Britain ‘on course to vaccinate all adults by early June’
Britain is on course to vaccinate all adults by early June, according to new research.
Analysis taken out by Airfinity estimates that every adult should be offered at least one dose of a vaccine by June 10.
This will be around six weeks ahead of schedule and two months before the European Union, which aims to vaccinate all adults by the first week of August.
The forecast, published in The Times, assumes that nearly two million doses of the Oxford-AstraZeneca vaccine will be rolled out each week, along with 600,000 doses of the Pfizer-Biontech vaccine and 90,000 doses of the Moderna vaccine.
The new research will come as a boost for ministers who chose not to join the EU’s vaccine procurement scheme, which has been plagued by delays.
Dr Katharina Hauck, from Imperial College London, estimates that lockdown is costing the UK economy £18 billion a month.
It means that the vaccine programme, thought to cost around £12 billion, will pay for itself by the end of summer.
The government is currently in the process of easing lockdown and hopes to end all restrictions by June 21.
England has already seen a reopening of all schools, while in Scotland more people are able to socialise outside.
Four people from two households can meet up in a park or a garden. Restrictions on young people have also been eased, with four people aged between 12 and 17 able to meet even if they are all from different households.
Outdoor non-contact group sports for people aged over 12 have also resumed.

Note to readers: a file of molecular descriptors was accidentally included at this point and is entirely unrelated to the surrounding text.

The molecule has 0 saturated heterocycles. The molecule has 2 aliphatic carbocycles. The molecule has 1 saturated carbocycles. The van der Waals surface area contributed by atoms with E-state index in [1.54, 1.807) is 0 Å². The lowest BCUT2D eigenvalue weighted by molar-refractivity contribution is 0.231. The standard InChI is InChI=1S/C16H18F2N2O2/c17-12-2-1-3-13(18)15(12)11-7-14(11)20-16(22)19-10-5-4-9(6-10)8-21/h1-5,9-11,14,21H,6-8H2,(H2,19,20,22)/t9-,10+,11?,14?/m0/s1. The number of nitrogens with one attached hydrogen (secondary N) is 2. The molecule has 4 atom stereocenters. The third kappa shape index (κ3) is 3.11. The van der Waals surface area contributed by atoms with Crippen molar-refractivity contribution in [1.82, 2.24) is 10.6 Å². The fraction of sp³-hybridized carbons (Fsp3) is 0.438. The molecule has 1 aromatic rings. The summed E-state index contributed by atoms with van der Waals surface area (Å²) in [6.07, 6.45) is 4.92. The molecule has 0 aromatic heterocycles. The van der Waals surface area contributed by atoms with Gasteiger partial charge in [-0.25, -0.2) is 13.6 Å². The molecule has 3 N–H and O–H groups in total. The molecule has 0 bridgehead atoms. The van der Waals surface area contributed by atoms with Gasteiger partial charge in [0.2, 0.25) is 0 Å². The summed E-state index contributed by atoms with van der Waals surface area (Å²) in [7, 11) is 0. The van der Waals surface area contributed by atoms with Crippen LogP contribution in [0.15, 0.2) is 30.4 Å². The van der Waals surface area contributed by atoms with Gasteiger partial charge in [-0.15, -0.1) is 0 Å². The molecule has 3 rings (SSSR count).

In Wales, the “stay at home” advice ended on Saturday. Hairdressers will be able to open on Monday.
A new study has found that transmission of Covid-19 drops by at least 30 per cent after a person is vaccinated.
Public Health Scotland and the University of Glasgow assessed 300,000 NHS workers between December 8 – the first day of vaccination in Scotland – and March 3 to give the first direct knowledge of how the jabs impact transmission.
The study assessed the records of people who live with both vaccinated and unvaccinated health care workers, finding those with who had a single dose were at least 30 per cent less likely to pass the virus on.
Given that people living with healthcare workers could also catch the virus from other sources, the 30 per cent figure is a low estimate.
For those with both doses of the inoculation, they were at least 54 per cent less likely to pass on the virus.
The ability of vaccination to limit transmission has been suspected by experts, but never previously shown in a study.
On Friday the government said the UK coronavirus reproduction rate is now estimated to be between 0.6 and 0.8.
It is a slight fall on last week’s figures, when the R rate was thought to be between 0.7 and 0.9.